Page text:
EPPERSON v. ROSEMOND et al.
In an action for a partnership accounting plaintiff, widow of the decedent Charles A. Epperson, as administratrix of his estate, had judgment against the appellants as surviving partners for $61,772.98.
Decedent and appellants were stockholders in a corporation engaged in the manufacture of bus bodies. The corporate form was abandoned on December 29, 1943 and a partnership agreement was substituted which provided that decedent should receive 20 per cent of the profits. Decedent suffered a stroke of paralysis which kept him from participating in the business and on May 22, 1944 the parties executed a supplemental agreement which provided that from May 1, 1944 until decedent ‘shall return to active participation in the partnership affairs' the profits and losses of the business were not to accrue to the benefit or detriment of decedent. The adjustment of accounts and profits as of May 1, 1944 showed decedent's share to be $6,669.56.
Decedent returned to work in the business on September 15, 1944 and continued until his death in February, 1948. The evidence was conflicting as to the character and extent of his business activities during that period. The court found that ‘on said September 15, 1944 he again became an active participant in the partnership affairs, and continued said active participation to the date of his death * * *.’
It is not argued that the evidence does not support this finding. Instead appellants argue that, by his conduct in accepting only a drawing account during that period without receiving any share of the profits as such and by his signature to an audit prepared in 1947 showing only $6,669.56 to the credit of decedent, the court should have found that decedent's claim was barred: 1. by laches; 2. by estoppel; and 3. by an account stated.
The trial court made no finding on any of these issues nor was it called upon to do so. All three are affirmative defenses which must be pleaded in the answer. ‘(L)aches is a defense, and not a condition of relief, and, if it does not appear on the face of the complaint, must be affirmatively pleaded and proven by the defendants.’ Victor Oil Co. v. Drum, 184 Cal. 226, 243, 193 P. 243, 250; Lucci v. United Credit & Collection Co., 220 Cal. 492, 497, 31 P.2d 369; Ellis v. Union Trust Company, 219 Cal. 50, 53, 25 P.2d 1; Ryan v. Welte, 87 Cal.App.2d 897, 905, 198 P.2d 357; Katz v. Enos, 68 Cal.App.2d 266, 276, 156 P.2d 461; Lotts v. Board of Park Com'rs., 13 Cal.App.2d 625, 636, 57 P.2d 215. ‘The rule is well established in this state that an estoppel, to be available, must be specially pleaded.’ Holzer v. Read, 216 Cal. 119, 124, 13 P.2d 697, 699; Lucci v. United Credit & Collection Co., supra; Promis v. Duke, 208 Cal. 420, 426, 281 P. 613; Producers' Holding Co. v. Hill, 201 Cal. 204, 209, 256 P. 207; Christian v. California Bank, 93 Cal.App.2d 230, 234, 208 P.2d 784; Edgington v. Security-First Nat. Bank, 78 Cal.App.2d 849, 857, 179 P.2d 640. ‘(T)he action was brought and defendant upon the original contract; an account stated not having been pleaded in the answer. Under such circumstances the stated account is waived.’ Vaughan v. County of Tulare, 56 Cal.App. 261, 269, 205 P. 21, 24; Miracle v. Barker, 59 Wyo. 92, 136 P.2d 678, 683; Reinhart & Donovan Co. v. Williamson, 191 Okl. 539, 131 P.2d 765, 766.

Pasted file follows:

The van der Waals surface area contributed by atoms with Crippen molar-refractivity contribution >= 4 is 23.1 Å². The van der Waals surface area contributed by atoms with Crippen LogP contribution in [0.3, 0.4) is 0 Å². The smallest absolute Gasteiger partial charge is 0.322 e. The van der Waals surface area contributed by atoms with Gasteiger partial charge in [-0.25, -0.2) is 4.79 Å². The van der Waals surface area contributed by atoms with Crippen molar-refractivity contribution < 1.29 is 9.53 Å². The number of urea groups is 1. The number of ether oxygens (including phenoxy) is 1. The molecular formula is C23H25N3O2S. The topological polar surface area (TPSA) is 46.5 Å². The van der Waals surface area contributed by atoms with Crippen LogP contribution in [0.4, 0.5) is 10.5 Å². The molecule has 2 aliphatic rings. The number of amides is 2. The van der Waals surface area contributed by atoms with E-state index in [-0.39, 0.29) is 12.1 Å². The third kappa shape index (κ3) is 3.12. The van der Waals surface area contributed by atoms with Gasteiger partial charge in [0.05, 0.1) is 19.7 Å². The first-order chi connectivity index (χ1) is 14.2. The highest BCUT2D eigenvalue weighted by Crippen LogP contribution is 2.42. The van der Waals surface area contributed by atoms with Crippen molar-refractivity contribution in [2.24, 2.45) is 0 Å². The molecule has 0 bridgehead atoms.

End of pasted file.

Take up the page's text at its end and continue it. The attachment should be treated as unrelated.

The defense actually asserted in the answer is the making of the supplemental agreement and ‘that the disability of said C. A. Epperson continued and he remained as an inactive partner from May 1, 1944 to and including the date of his death on February, 1948 * * *.’ The court found against this defense on conflicting evidence and that finding on the defense tendered is conclusive on appeal.
Included in the judgment was the sum of $21,710.06 found to be the decedent's share of the increase in value of the capital assets of the partnership over the ‘acquired or book value.’ The partnership agreement contained the following provision in paragraph 14 thereof:
‘That upon the death of a partner the partnership and its business shall continue uninterruptedly in the surviving partners * * * and the value of the partnership interest of such deceased partner shall be determined and shall be paid by the partnership as follows: The books of the partnership shall be closed as of the date of death of said partner, his share of the profits or losses hereof on said date shall be computed and any profits added to, or any losses deducted from, the capital contribution of said deceased partner as the same appears on the partnership books; that the sum so computed and determined shall be conclusively presumed, for all purposes, to be the value of his said partnership interest at the time of his death * * *.’
The formula agreed upon is explicit and clear. It takes no account of the increase or decrease in the value of capital assets but is based on ‘the capital contribution of said deceased partner as the same appears on the partnership books.’ There is no claim that the decedent's capital contribution was not correctly entered in the books of the partnership; and that added to the profits is, by the partnership agreement, ‘conclusively presumed * * * to be the value of his said partnership interest * * *.’ The matter was one open to the contract of the parties and ‘(t)he accounting between partners is to be governed by the copartnership agreement.’ Mervyn Investment Co. v. Biber, 184 Cal. 637, 644, 194 P. 1037, 1040.
Cases holding that in the absence of agreement a retiring partner is entitled to his share of the increase in value of capital assets are beside the point in the face of the express agreement of the parties in this case providing a different formula. The judgment should accordingly by reduced by $21,710.06.
The judgment is reduced to $40,062.92 and as so modified is affirmed. Appellants are awarded costs on appeal.
NOURSE, P. J., and GOODELL, J., concur.